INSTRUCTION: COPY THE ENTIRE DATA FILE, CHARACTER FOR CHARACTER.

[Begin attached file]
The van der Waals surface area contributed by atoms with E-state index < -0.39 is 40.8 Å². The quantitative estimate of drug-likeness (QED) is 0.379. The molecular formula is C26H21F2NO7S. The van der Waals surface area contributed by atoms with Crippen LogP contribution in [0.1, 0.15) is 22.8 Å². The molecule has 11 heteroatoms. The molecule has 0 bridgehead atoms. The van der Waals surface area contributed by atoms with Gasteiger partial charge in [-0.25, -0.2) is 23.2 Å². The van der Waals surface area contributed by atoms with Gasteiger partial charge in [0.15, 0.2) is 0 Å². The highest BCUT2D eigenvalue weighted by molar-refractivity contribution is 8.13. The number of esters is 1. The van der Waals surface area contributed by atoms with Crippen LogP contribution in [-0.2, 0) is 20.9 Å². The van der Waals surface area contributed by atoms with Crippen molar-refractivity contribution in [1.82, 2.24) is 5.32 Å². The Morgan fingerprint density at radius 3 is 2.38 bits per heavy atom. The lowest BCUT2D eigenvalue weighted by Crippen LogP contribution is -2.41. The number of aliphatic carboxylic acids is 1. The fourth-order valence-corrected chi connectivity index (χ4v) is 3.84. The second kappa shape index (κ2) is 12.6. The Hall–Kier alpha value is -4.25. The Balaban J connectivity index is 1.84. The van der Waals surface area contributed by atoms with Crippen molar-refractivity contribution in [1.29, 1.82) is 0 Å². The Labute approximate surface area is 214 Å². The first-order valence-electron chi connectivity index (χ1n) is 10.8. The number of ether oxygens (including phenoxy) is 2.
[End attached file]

The van der Waals surface area contributed by atoms with E-state index < -0.39 is 40.8 Å². The quantitative estimate of drug-likeness (QED) is 0.379. The molecular formula is C26H21F2NO7S. The van der Waals surface area contributed by atoms with Crippen LogP contribution in [0.1, 0.15) is 22.8 Å². The molecule has 11 heteroatoms. The molecule has 0 bridgehead atoms. The van der Waals surface area contributed by atoms with Gasteiger partial charge in [-0.25, -0.2) is 23.2 Å². The van der Waals surface area contributed by atoms with Gasteiger partial charge in [0.15, 0.2) is 0 Å². The highest BCUT2D eigenvalue weighted by molar-refractivity contribution is 8.13. The number of esters is 1. The van der Waals surface area contributed by atoms with Crippen LogP contribution in [-0.2, 0) is 20.9 Å². The van der Waals surface area contributed by atoms with Crippen molar-refractivity contribution in [1.82, 2.24) is 5.32 Å². The Morgan fingerprint density at radius 3 is 2.38 bits per heavy atom. The lowest BCUT2D eigenvalue weighted by Crippen LogP contribution is -2.41. The number of aliphatic carboxylic acids is 1. The fourth-order valence-corrected chi connectivity index (χ4v) is 3.84. The second kappa shape index (κ2) is 12.6. The Hall–Kier alpha value is -4.25. The Balaban J connectivity index is 1.84. The van der Waals surface area contributed by atoms with Crippen molar-refractivity contribution in [1.29, 1.82) is 0 Å². The Labute approximate surface area is 214 Å². The first-order valence-electron chi connectivity index (χ1n) is 10.8. The number of ether oxygens (including phenoxy) is 2.